In England's state-run system, the waiting list is nearly 800,000 people. This is in addition to those denied medical attention: 7,000 for hip replacements; between 4,000 and 20,000 for coronary bypass surgery; 10,000 to 15,000 for cancer chemotherapy. Even with our current, screwed-up system one can get treatment if they, or their friends or charities, can pay the price. Under socialized medicine, where many are prevented by the government from getting care, the socialist's "right" to healthcare certainly goes out the window.
Additionally, in countries with socialized medicine, physicians' and researchers' incomes are limited, thus taking away their incentive to compete or to be innovative with new forms of technology or treatments. Such is inherently the case under a government bureaucracy. For these very reasons, Canada's healthcare system has taken the first step towards privatization, due to Quebec's lifting a ban on private health insurance. As the New York Times stated,
The Supreme Court decision ruled that long waits for various medical procedures in the province had violated patients' "life and personal security, inviolability and freedom," and that prohibition of private health insurance was unconstitutional when the public health system did not deliver "reasonable services."
The quality of service also diminishes with reduced incentives. Soviet hospitals were characterized by widespread apathy and disregard for lives: AIDS was contracted in Russia primarily through dirty needles at state hospitals; patients had to pay bribes in order to receive minimal attention (anesthesia was often withheld until bribes were paid); patients were routinely taken from their deathbed and shoved out the door in order to improve success-rate statistics; X-rays were denied in order to save the expensive film.
Socialists believe we have a "right" to healthcare. They simultaneously refuse to believe that having the right to something that is necessarily taken from others against their will constitutes theft; they believe that to associate "theft" with taxes is nutty, no matter how accurate it is in reality.
Suppose that you were one of the first settlers of this country — at Plymouth Rock, for example — where a majority of the settlers starved to death because the leaders had implemented communism. When the settlers were spending their day working the land with the few tools they had, exactly what healthcare did they have a right to? Did they have a right to take their neighbors bandages? Did they have a right to take their neighbor's alcohol to pour on their wounds? Real healthcare did not exist then and there. It was later created and produced in this country.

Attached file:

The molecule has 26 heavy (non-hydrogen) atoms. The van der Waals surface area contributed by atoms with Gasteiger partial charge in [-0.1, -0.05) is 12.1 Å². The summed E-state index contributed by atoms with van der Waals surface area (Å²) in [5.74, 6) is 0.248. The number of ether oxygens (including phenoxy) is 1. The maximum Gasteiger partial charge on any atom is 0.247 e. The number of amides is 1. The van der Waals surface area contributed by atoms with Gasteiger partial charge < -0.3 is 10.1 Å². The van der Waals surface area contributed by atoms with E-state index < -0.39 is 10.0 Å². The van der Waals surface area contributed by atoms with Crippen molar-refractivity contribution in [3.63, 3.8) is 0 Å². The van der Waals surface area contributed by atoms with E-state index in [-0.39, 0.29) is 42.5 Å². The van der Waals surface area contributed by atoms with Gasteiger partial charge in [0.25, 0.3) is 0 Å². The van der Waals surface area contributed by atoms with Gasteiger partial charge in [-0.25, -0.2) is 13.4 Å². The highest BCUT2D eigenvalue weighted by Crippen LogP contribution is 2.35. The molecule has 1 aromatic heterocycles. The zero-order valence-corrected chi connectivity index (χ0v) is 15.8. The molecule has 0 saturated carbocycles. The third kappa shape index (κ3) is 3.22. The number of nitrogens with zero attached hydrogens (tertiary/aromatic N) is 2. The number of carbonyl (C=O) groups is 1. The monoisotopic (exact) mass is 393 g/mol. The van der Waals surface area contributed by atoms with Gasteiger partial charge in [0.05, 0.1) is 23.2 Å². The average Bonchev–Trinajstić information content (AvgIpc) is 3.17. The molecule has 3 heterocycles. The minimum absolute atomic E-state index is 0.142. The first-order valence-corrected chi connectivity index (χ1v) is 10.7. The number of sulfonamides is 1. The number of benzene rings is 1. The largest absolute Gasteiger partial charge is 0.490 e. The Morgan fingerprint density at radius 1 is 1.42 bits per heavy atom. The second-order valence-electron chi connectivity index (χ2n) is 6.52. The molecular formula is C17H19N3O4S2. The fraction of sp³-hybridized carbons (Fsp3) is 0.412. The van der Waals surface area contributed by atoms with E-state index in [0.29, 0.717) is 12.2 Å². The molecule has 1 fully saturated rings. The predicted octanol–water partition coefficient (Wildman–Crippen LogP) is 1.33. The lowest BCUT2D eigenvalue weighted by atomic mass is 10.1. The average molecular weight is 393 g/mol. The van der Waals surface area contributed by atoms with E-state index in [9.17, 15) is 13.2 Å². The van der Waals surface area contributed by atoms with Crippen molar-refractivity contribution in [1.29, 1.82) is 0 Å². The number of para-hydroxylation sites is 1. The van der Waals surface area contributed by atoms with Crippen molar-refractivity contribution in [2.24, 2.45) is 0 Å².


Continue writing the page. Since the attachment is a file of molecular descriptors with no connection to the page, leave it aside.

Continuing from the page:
If we all believe we have a right to have as much as we want of the limited amount of healthcare available, from whom will we take it? And do we also have a right to food? The first settlers at Plymouth Rock indeed relied on each other to produce food for them, thus producing little themselves. The food was put into a common pile where everyone came to take what they wanted. Soon, the food was gone and the settlers were starving. A system based on positive "rights" leads to poverty.
Only Free Markets Can Solve the Healthcare Crisis
Every election cycle, we hear politicians talk only of cost controls, electronic medical records, and preventing lawsuits in order to solve our medical crisis. We do not hear from them discussions of the real problems of government-paid insurance, the third-party-payer system, and medical boards.
Some pundits argue that technology increases medical costs. Though technology lowers costs in other industries, people think that it somehow increases costs in the healthcare industry. Indeed, Paul Krugman claims that healthcare costs rise simply "because of medical progress." With these kinds of backward notions, our "leaders" set out to implement yet more regulation and price controls, which will only exacerbate the problem.